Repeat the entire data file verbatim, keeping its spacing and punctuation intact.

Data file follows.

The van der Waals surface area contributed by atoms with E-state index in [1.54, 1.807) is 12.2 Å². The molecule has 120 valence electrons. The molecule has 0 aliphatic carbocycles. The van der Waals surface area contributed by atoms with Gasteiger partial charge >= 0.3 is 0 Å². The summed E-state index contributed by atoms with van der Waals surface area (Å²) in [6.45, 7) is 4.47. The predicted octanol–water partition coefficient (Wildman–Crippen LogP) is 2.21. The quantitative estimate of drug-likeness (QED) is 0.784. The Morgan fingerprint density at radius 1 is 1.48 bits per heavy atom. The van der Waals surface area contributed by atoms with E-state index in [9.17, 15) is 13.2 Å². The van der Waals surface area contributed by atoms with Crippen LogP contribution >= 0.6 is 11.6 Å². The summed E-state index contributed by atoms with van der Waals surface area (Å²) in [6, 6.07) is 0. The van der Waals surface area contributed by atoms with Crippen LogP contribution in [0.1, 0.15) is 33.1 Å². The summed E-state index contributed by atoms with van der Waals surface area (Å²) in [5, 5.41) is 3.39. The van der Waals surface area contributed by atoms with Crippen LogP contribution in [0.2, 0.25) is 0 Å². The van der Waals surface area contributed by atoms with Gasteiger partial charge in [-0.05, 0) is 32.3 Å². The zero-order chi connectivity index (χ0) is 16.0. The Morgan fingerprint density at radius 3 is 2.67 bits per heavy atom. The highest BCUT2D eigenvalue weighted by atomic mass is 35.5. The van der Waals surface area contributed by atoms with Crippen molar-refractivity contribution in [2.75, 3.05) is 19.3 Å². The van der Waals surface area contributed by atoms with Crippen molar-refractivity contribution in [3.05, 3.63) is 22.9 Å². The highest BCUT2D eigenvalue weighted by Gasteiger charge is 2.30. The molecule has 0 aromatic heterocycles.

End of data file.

The van der Waals surface area contributed by atoms with E-state index in [1.54, 1.807) is 12.2 Å². The molecule has 120 valence electrons. The molecule has 0 aliphatic carbocycles. The van der Waals surface area contributed by atoms with Gasteiger partial charge >= 0.3 is 0 Å². The summed E-state index contributed by atoms with van der Waals surface area (Å²) in [6.45, 7) is 4.47. The predicted octanol–water partition coefficient (Wildman–Crippen LogP) is 2.21. The quantitative estimate of drug-likeness (QED) is 0.784. The Morgan fingerprint density at radius 1 is 1.48 bits per heavy atom. The van der Waals surface area contributed by atoms with E-state index in [9.17, 15) is 13.2 Å². The van der Waals surface area contributed by atoms with Crippen LogP contribution >= 0.6 is 11.6 Å². The summed E-state index contributed by atoms with van der Waals surface area (Å²) in [6, 6.07) is 0. The van der Waals surface area contributed by atoms with Crippen LogP contribution in [0.1, 0.15) is 33.1 Å². The summed E-state index contributed by atoms with van der Waals surface area (Å²) in [5, 5.41) is 3.39. The van der Waals surface area contributed by atoms with Crippen LogP contribution in [0.2, 0.25) is 0 Å². The van der Waals surface area contributed by atoms with Gasteiger partial charge in [-0.05, 0) is 32.3 Å². The zero-order chi connectivity index (χ0) is 16.0. The Morgan fingerprint density at radius 3 is 2.67 bits per heavy atom. The highest BCUT2D eigenvalue weighted by atomic mass is 35.5. The van der Waals surface area contributed by atoms with Crippen molar-refractivity contribution in [2.75, 3.05) is 19.3 Å². The van der Waals surface area contributed by atoms with Crippen molar-refractivity contribution in [3.05, 3.63) is 22.9 Å². The highest BCUT2D eigenvalue weighted by Gasteiger charge is 2.30. The molecule has 0 aromatic heterocycles.